One poignant example of change in today’s market is the surge in brokers using experts in specialist lending for cases. Data from the Council of Mortgage Lenders revealed that challenger banks and specialist lenders increased their gross lending by 56% in 2015, clearly demonstrating a growing need in the market place.
The specialist lending market is developing as the notion of a traditional working day is quickly evaporating. Businesses are increasingly encouraged to install flexible working practices, resulting in freelancers and contractors filling what were traditionally full time roles. As such, there is now a more diverse pool of customers and an increasing number of borrowers with more ‘untraditional’ cases for brokers to assess.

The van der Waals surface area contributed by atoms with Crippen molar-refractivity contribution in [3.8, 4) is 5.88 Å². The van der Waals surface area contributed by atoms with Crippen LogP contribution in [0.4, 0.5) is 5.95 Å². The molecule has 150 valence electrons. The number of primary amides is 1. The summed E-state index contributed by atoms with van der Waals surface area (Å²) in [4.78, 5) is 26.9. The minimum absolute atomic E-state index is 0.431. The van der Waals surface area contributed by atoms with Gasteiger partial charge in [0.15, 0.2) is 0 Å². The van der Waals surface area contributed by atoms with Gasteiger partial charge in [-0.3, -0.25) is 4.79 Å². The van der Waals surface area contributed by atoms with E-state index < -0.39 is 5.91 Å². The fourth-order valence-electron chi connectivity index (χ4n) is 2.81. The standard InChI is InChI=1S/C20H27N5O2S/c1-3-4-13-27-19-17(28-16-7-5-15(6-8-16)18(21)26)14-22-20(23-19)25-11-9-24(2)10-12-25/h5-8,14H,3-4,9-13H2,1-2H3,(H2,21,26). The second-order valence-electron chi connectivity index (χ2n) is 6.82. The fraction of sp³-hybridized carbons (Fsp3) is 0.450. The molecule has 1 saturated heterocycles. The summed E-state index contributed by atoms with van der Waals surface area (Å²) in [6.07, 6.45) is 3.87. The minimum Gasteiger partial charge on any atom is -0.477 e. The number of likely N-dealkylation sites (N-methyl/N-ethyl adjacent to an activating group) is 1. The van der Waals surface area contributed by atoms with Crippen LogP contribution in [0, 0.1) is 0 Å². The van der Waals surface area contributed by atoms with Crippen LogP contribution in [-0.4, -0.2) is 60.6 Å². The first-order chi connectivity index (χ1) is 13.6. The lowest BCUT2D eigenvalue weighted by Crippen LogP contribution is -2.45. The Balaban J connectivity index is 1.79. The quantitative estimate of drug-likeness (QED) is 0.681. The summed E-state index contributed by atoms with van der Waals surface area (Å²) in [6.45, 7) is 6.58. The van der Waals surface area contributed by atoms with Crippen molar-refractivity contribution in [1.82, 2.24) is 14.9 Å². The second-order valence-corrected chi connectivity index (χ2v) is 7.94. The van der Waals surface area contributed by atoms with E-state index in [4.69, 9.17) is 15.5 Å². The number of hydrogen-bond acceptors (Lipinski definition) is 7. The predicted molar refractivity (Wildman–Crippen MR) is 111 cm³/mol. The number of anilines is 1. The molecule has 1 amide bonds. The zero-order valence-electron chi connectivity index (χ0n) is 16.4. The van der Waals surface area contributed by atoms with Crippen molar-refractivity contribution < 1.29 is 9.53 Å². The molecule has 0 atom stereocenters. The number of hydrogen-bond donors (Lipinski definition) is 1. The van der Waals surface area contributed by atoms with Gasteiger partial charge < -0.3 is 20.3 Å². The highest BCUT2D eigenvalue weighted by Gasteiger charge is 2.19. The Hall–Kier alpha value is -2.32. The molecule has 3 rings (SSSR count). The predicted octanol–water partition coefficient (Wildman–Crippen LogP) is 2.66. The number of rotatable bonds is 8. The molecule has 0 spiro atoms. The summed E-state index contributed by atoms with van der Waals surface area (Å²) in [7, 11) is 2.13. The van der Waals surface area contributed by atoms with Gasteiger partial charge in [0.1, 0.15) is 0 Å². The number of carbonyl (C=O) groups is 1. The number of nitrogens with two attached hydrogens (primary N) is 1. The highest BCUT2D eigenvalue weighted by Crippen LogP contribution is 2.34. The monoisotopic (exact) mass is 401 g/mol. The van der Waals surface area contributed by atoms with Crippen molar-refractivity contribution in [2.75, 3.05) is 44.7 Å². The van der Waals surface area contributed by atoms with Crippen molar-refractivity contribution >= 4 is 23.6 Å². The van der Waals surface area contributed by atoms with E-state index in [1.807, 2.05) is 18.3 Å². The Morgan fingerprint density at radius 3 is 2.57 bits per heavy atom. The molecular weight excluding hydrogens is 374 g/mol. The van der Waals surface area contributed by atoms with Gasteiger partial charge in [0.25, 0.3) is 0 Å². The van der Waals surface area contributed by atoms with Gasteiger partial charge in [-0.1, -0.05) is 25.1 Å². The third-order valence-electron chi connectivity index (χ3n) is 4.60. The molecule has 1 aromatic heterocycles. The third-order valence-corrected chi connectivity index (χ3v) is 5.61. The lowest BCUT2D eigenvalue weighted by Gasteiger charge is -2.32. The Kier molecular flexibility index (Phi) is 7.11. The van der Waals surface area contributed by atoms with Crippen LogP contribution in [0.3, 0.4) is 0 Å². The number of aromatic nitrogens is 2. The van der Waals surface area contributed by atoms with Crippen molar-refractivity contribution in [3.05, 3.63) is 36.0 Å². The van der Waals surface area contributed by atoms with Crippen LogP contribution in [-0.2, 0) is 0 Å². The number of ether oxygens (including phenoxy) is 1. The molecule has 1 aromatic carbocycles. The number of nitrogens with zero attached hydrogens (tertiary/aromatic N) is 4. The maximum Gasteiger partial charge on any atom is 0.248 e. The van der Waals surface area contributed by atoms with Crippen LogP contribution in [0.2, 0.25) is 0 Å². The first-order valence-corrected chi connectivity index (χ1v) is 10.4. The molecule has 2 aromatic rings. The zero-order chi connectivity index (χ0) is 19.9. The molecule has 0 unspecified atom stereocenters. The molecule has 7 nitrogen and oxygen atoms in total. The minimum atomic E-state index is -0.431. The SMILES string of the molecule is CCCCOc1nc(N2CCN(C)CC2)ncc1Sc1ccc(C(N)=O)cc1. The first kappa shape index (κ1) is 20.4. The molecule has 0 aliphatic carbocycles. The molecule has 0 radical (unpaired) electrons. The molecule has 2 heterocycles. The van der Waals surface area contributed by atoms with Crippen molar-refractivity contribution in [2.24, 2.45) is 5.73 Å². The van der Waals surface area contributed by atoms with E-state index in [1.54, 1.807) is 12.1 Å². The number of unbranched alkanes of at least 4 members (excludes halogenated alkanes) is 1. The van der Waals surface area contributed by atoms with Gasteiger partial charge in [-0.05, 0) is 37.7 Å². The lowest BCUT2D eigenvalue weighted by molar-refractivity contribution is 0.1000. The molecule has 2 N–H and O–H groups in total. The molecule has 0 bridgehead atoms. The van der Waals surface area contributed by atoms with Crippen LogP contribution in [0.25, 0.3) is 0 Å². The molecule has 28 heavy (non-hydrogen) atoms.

Of course, it’s not just the specialist lending market that a network’s proposition must respond to. Networks must also be able to react quickly to legislative changes and provide their brokers with the most up-to-date information and literature.
Earlier in the year, David Cameron’s government announced tax relief changes, followed by new stamp duty levels in conjuncture with the PRA consultation paper on underwriting standards for buy-to-let mortgages; part of a plan to manage the growth of the private rented sector.
Today, however, Theresa May is signalling that her administration could look to reinvigorate the rental sector and make further stamp duty changes. All the while, complex changes to buy-to-let tax receipts still come into effect next year.
In short, whether a firm is focusing on specialist cases, first-time buyers, landlords or housing portfolios, the market is becoming increasingly complex. At the same time, brokers are giving advice across a much broader range of mortgage-related and protection client needs.
Simply put, all networks need to provide additional support in this evolving market and offer a proposition that caters for these needs, or risk an uncertain future.